Monday, September 24, 2007


The skepticism a lot Queen's Golden Gaels diehards have developed as a reflex is atrophying.

The first response to the Gaels doing the funky chicken (let that be the last wedding reception-related pun in this post) on the injury-riddled Windsor Lancers on Saturday, rolling 38-3, is that it's about to come back to reality over the next two weeks vs. the OUA's other 4-0 teams, Laurier at home this Saturday and Ottawa on the road on Thanksgiving weekend. So what?

The Gaels probably stand a tenfold better chance against the past two conference champions than almost any observer would have granted them when the OUA schedule was published in March. At first blush, the response was to say, well, a 5-3 finish and a home playoff game was certainly possible, even though Laurier and Ottawa back-to-back seemed like a write-off.

For one, Queen's group of blockers and the guy running behind them, Mike Giffin (pictured), look far better equipped to go up against a fast defence like Laurier's or Ottawa's than they did in the past. On the whole, the team has three wins over playoff teams from last season -- compared to the Golden Hawks' two and the Gee-Gees' one. That might mean sweet nothing, but it suggests the Gaels are just as legit as anyone else.

Saturday, the defensive line did a bigger number on Windsor than the spirits did on us while celebrating a good friend's nuptials. Lancers QB Dan Lumley, limited by a sore ankle, was harried into throwing three interceptions. (Two of the picks went to Jimmy Allin, who also set up the first touchdown with a long punt return.) Queen's outgained Windsor by a factor of 2 1/2, with Giffin running for three touchdowns, bringing his season total to nine. That is exactly as many as the entire Western Mustangs team has after four weeks, not that anyone's counting.

Monster inside receiver Scott Stinson made a highlight-reel one-handed touchdown catch. Suffice to say, it all made for a pretty impressive highlight package on The Score in the wee hours of the night, especially since the gold uniforms seem made for high-def TV.

It was a nice moment, but one that can't be savoured for too long. Laurier seems to have had Queen's number for a while (if the Hawks had been on the 2006 schedule instead of York or Toronto, there might not have been any playoffs). QB Dan Brannagan doesn't have a track record against Laurier, save for part of a game in a 45-0 loss in his first CIS game two seasons ago. He's struggled in three losses vs. the Gee-Gees, throwing 90 passes for 382 yards, a 4.2 average, poor for a running back, let alone a passer. The Gaels also have a new right tackle (Colin Boyle, an Ottawa boy who's not to be confused with the Colin Doyle who plays hockey for RMC, won't be back till the playoffs, if at all) on the offensive line, so there's a lot of ifs to contemplate.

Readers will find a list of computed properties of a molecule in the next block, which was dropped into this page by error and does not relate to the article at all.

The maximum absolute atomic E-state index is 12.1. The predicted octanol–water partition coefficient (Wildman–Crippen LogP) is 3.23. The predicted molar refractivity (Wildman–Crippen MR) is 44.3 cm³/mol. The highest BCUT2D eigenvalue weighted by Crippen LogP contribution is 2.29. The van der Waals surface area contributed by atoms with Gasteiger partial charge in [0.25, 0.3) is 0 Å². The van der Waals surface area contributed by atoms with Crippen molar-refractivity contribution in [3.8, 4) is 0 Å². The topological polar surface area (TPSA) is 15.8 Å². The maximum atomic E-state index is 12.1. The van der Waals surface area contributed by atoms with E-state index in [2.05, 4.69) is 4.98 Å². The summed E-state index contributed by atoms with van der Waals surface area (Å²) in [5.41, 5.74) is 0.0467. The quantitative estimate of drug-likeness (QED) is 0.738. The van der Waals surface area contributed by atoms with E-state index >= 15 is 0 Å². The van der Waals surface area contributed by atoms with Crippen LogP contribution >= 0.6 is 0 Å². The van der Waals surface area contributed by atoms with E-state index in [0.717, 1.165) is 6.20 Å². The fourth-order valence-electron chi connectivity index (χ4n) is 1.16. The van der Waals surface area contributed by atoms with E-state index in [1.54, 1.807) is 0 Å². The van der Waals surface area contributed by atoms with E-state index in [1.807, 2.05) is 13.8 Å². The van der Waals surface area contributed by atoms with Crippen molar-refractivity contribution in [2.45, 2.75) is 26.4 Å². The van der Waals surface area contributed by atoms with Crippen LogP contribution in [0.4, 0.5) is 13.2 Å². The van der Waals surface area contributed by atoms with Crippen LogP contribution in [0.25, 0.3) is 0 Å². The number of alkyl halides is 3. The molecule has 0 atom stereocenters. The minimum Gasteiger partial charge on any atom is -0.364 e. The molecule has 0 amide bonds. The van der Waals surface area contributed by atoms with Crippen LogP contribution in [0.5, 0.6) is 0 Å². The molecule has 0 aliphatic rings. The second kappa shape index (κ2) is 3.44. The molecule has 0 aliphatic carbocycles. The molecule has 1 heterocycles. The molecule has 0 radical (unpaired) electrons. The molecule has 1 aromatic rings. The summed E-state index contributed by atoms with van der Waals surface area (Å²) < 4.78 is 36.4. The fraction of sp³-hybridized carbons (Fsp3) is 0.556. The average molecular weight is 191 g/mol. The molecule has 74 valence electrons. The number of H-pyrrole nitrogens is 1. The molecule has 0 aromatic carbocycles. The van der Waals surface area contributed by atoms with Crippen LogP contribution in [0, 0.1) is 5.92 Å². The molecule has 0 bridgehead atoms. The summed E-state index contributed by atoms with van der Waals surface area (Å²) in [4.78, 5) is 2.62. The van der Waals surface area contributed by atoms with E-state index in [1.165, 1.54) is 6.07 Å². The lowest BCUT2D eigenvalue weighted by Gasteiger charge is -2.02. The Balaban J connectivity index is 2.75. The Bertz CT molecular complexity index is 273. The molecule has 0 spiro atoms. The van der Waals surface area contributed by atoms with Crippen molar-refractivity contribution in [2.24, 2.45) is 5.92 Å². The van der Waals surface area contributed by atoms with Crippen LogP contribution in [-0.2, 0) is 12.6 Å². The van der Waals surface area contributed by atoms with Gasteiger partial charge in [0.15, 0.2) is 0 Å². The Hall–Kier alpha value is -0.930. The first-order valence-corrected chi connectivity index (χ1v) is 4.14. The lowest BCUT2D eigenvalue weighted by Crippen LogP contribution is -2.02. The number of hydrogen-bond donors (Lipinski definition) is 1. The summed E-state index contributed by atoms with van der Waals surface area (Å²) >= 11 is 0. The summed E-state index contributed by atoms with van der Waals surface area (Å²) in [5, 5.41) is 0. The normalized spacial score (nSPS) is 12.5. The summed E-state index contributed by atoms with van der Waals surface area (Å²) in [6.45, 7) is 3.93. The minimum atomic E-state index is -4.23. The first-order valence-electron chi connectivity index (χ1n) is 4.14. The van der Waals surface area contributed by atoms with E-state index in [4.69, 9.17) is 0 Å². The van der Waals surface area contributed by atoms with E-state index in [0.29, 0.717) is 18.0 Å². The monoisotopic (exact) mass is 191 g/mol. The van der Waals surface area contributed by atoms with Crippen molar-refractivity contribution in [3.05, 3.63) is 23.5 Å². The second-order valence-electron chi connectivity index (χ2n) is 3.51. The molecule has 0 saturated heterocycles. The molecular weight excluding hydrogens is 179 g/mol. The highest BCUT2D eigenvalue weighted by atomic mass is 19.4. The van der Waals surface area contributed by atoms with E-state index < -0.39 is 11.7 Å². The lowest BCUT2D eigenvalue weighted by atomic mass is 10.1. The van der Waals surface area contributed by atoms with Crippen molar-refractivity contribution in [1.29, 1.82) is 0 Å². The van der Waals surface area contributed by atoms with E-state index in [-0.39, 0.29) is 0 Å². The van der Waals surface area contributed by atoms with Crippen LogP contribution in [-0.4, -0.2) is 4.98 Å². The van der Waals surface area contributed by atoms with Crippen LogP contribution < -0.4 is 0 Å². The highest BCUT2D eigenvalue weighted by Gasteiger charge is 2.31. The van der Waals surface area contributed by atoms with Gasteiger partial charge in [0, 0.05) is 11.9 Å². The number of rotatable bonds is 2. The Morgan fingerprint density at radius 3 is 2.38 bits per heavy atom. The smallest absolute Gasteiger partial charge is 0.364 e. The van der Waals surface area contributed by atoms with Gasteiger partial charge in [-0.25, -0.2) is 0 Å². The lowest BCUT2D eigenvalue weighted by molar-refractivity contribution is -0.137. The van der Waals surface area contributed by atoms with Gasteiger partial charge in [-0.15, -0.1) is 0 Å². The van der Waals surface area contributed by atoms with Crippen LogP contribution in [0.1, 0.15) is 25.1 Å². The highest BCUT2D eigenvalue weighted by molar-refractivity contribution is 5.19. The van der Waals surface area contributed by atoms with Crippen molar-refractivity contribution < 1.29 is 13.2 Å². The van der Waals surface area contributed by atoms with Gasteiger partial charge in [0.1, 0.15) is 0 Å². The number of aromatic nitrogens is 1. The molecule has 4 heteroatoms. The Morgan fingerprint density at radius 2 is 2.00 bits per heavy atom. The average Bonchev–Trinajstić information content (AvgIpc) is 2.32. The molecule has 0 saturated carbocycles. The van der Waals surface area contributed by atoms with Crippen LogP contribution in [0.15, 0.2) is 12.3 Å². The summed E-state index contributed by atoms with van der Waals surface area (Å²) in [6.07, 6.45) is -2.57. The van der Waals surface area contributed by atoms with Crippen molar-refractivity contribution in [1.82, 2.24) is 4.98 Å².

Winning at Windsor's homecoming was redemptive for some of the more emotionally stunted alumni in the 25-34 age demographic. Still, the Gaels are in the Yates Cup hunt, so our reflexive cynicism is atrophying amid thoughts of our longest-standing sports obsession maybe just maybe going a-trophying.

(OK, that was brutal -- Western Mustangs brutal. By the way, Claude Scilley's game story in the Whig-Standard does a good job of picking some nits with the Gaels' showing in a 35-point win.)

Some quick bullet points:
  • Something to keep in mind with Lancers tailback Daryl Stephenson (109 yards Saturday despite) shooting for the OUA and CIS career rushing records is the conference might no longer be as generous to running backs as it was a couple years ago.

    Only two of the OUA's 10 teams (U of T and McMaster) are giving up more than 5.0 yards per carry. That's down from past years:

    2006 -- 4
    2005 -- 8
    2004 -- 8

    Who knows why this is the case, but it's possible teams have put more emphasis on recruiting and developing front-seven players in an effort to stop the league's star runners. Maybe the bar has been raised for a 1,000-yard season.
  • Mark Wacyk of has a full report on the men's basketball Gaels' 90-73 pre-season rout of Algoma Thunderbirds on Saturday. Mitch Leger put up 31 points for the Gaels, who actually led by as much as 40 points in the first half.
  • It's only exhibition season, but the women's hockey Gaels knocked off Carleton 6-0 and Ottawa 2-1 on the weekend. Becky Conroy, a Pembroke native, had a hat trick vs. the Ravens as the Gaels pumped six goals past the best goalie in the CIS, Valerie Charbonneau. Saturday, Conroy had the game-winner vs. the Gee-Gees. Man, if the Gaels could only jump to the Quebec conference...

That's all for now. Send your thoughts to


Anonymous said...

I heard today that Ottawa DE Dan Kennedy who was injured late in the Western game is lost for the season. Quite a blow to the Gee Gees chances of going all the way.

Anonymous said...

I hope you noticed this.


September 24, 2007

The uOttawa Gee-Gees have moved their third home game of the 2007 season against Queen’s back one day to Saturday, October 6 at 2:00 p.m. due to the closure of the south stands at Frank Clair Stadium.

The original game scheduled for Friday October 5 at 7:00 p.m. was to have housed football spectators in the south side stands as concurrent events between the Civic centre and the north stands (Brampton vs. Ottawa 67’s) are not permitted.

“We have been informed by the City of Ottawa that engineering issues found during recent inspections with the south side stands of Frank Clair stadium has forced their closure until a full structural assessment can be made,” said Colin Timm, uOttawa Assistant Director, Programs & Services, Sports Services. “The rest of the stadium structure remains sound, city engineers have recommended sporting events may continue, and this is supported by the University of Ottawa.”

For ticket information to Gee-Gees events, please call 613-562-5800 x 43"